The title of Alice Walker's short story, "Everyday Use," suggests the tension that develops over quilts that have been in the family of Maggie, Dee, and her mother. For, in the narrative there is a family reunion that produces a conflict between two definitions of family heirlooms, quilts made of patches that contain their heritage going back to the Civil War. While Dee, who has changed her name to ''Wangero Leewanika Kemanjo," desires to take the quilts sewn by her great-grandmother and grandmother in order to display them, the mother has promised them to Maggie as a wedding present. Dee argues with "Mama" that she should have them rather than Maggie:
"Maggie can't appreciate these quilts!....She'd probably be backward enough to put them to everyday use."
The mother tells Dee that she hopes Maggie will, indeed, use them, omitting that she had offered these quilts to Dee while she was at college, but Dee refused, calling them old-fashioned. Clearly, the mother questions the honesty of the new Black Nationalistic posture of Wangero; she would rather have the quilts used in the traditional manner by Maggie rather than being put on display.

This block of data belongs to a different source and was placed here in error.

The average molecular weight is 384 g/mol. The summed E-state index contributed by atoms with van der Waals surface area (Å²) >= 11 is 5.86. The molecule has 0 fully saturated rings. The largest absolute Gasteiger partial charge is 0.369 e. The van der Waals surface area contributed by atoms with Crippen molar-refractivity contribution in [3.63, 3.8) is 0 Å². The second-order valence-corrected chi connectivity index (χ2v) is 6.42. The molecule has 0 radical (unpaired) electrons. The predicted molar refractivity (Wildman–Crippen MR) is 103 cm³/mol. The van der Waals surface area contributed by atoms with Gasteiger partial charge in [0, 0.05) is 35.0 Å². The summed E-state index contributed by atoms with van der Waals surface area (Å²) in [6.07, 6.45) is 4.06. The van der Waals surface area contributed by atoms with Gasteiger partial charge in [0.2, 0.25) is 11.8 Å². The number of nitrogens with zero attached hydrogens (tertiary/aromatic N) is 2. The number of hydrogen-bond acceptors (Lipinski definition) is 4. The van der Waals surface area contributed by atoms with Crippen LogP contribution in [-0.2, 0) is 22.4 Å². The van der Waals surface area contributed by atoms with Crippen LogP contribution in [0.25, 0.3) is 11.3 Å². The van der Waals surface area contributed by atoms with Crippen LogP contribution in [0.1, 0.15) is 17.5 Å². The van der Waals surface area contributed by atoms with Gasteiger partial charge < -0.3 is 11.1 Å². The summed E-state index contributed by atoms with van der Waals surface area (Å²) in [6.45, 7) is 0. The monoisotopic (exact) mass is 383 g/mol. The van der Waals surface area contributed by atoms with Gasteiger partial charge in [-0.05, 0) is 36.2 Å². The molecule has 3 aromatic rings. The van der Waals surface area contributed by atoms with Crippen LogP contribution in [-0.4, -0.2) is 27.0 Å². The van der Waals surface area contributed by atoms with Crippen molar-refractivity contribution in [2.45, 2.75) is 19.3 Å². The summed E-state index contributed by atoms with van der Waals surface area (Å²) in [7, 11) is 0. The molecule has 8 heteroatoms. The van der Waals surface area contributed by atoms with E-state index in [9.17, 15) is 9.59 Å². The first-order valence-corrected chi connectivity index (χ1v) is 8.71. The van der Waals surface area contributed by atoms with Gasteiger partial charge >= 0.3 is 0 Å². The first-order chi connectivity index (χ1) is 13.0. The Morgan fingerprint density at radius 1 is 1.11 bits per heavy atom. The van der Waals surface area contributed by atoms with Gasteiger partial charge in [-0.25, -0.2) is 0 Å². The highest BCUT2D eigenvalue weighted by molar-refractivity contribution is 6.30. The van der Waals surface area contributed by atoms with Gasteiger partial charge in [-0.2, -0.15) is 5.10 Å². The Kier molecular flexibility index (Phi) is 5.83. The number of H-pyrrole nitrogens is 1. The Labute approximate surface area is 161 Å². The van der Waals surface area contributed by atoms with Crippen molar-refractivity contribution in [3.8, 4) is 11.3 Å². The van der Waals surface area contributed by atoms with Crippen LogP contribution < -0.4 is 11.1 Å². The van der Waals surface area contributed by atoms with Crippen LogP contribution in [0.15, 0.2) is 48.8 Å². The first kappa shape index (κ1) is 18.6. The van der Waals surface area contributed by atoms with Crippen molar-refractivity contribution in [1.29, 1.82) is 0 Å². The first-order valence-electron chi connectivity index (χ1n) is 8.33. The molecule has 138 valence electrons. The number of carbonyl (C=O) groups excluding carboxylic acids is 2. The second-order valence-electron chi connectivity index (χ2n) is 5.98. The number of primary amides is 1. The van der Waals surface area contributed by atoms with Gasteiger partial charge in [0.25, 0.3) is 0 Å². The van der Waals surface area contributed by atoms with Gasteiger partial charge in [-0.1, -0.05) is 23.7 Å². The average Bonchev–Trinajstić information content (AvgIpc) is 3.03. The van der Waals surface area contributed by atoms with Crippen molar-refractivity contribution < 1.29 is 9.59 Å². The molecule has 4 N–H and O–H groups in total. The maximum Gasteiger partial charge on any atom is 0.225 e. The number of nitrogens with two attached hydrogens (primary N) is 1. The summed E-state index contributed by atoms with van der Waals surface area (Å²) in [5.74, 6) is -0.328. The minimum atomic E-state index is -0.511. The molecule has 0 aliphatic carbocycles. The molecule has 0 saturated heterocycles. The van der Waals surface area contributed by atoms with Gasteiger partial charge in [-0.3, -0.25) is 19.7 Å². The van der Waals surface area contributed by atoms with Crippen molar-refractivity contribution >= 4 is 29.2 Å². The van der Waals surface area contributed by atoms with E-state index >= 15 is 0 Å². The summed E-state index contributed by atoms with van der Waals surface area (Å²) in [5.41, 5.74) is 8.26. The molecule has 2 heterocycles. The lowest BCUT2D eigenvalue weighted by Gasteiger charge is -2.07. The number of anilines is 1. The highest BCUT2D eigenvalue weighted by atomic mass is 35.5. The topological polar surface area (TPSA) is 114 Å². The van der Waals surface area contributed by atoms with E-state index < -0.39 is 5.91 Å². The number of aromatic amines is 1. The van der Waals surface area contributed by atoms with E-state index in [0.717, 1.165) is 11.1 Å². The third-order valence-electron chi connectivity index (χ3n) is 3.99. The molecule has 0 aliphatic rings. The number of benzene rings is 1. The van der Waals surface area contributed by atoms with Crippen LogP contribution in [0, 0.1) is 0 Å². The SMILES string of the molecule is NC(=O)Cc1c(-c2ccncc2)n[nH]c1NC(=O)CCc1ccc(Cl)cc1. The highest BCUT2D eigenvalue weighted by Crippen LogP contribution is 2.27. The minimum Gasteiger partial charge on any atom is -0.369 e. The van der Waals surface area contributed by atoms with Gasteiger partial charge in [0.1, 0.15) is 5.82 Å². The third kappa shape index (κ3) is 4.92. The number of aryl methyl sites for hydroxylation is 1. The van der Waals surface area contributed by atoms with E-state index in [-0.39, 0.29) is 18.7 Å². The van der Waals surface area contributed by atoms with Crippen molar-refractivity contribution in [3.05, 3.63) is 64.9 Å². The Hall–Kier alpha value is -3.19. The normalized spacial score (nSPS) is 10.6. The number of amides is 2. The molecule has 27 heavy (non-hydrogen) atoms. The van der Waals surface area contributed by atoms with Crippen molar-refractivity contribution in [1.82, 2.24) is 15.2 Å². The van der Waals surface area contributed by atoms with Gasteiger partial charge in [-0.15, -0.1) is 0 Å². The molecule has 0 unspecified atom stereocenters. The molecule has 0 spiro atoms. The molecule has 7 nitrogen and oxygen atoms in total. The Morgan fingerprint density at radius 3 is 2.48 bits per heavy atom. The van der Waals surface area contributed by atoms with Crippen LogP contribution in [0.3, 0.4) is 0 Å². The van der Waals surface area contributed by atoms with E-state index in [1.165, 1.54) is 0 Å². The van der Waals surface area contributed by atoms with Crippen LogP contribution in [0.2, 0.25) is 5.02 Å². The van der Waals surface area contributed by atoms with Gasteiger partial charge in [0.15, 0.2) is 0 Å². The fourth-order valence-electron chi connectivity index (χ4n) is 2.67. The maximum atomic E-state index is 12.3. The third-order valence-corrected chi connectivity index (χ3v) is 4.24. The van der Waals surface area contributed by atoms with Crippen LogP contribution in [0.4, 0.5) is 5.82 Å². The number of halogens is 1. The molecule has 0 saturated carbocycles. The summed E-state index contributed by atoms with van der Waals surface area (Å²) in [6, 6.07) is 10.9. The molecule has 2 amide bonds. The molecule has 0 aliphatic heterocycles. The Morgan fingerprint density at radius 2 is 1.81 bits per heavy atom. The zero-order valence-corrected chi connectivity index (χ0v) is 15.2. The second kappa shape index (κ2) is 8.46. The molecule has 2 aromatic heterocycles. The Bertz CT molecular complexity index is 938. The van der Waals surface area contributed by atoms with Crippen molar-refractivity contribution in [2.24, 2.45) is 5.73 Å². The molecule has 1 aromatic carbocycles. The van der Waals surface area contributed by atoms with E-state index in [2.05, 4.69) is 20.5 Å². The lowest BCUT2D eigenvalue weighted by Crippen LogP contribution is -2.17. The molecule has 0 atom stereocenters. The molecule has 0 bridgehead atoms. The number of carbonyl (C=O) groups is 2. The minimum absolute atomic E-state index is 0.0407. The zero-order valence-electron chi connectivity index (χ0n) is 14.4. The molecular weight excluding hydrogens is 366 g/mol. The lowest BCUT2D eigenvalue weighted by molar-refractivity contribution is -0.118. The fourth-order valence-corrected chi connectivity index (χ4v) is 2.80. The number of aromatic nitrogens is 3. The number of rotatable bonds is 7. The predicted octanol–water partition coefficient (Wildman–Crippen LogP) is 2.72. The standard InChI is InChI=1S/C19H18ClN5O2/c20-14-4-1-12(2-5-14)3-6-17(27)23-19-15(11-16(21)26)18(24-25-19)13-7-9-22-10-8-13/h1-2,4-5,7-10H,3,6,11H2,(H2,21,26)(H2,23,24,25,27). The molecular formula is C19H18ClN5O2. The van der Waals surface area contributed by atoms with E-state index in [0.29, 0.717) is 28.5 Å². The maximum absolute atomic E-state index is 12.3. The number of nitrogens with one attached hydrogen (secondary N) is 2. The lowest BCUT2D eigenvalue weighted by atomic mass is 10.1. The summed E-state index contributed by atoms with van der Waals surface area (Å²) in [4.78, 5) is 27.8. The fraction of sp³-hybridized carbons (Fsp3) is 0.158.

Relvoing around a family conflict triggered by a proud, confident character Dee's desire to obtain her personal and cultural heritage but inability to appreciate genuine identity of other characters, her mother and very disparate sister, Maggie, "Everyday Use" underscores a generation gap and a contrast between two distinctively different attitudes toward heritage. Although Maggie and their mother do not attempt to understand their cultural heritiage intellectually, they know and can feel it everyday by simply living their cultural heritage, maintained int he form of family relics: the quilt.